A plan to give individual voters more influence in elections hit a roadblock on Friday but is expected to get a hearing this week. The proposal (HJR 1) introduced by Rep. Carl Trujillo, D-Santa Fe, would amend the state constitution to create an independent citizen group that would be in charge of redistricting.
Trujillo said Monday that the House Government, Elections and Indian Affairs committee members asked him to simplify some of the language in the proposal, reducing it from seven pages to five. It's expected to be reheard Wednesday.
Every 10 years, after the national census, New Mexico takes those new population figures and redraws districts for Congress, the state Legislature and other elected offices.
But critics say the process is so politically-driven that it makes our elections less competitive and our officials less responsive to their constituents. A 2012 report from the Center for Public Integrity (conducted by this reporter) found the process rarely works the way it's intended.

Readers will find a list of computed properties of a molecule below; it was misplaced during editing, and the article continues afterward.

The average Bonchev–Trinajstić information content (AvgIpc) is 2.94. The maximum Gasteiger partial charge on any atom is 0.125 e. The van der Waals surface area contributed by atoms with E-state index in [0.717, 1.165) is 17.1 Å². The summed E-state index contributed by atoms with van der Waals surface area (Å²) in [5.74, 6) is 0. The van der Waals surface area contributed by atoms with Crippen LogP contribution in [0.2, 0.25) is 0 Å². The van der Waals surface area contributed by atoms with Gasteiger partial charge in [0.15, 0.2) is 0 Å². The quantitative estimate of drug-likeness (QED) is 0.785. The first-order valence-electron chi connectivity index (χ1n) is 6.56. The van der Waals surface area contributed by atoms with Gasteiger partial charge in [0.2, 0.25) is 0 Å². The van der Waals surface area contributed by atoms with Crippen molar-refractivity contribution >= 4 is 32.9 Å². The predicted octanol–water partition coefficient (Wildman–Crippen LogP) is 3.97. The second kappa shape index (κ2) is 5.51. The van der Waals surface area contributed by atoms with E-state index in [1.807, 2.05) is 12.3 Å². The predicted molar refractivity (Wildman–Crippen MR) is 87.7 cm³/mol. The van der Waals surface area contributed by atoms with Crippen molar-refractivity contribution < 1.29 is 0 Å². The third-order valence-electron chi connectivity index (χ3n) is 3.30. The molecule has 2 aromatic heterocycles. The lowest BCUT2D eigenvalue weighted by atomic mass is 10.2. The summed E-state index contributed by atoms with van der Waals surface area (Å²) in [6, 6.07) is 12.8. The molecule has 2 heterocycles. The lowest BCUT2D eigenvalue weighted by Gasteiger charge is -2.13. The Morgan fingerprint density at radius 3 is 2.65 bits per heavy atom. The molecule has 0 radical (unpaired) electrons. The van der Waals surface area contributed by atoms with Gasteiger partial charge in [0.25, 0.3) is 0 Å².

State Sen. Bill O’Neill said he recently mailed out 4,000 questionnaires to voters in his district, and they overwhelmingly support the idea. "I always lead off with electoral reform," he said, "so the first question is: Would you support the establishment of an independent redistricting commission composed entirely of private citizens to address the problem of gerrymandering?" According to his analysis, the vast majority the responses are in favor of moving redistricting to a group independent of the state Legislature.
"It’s at least 95 percent [who] say yes!" O'Neill said.
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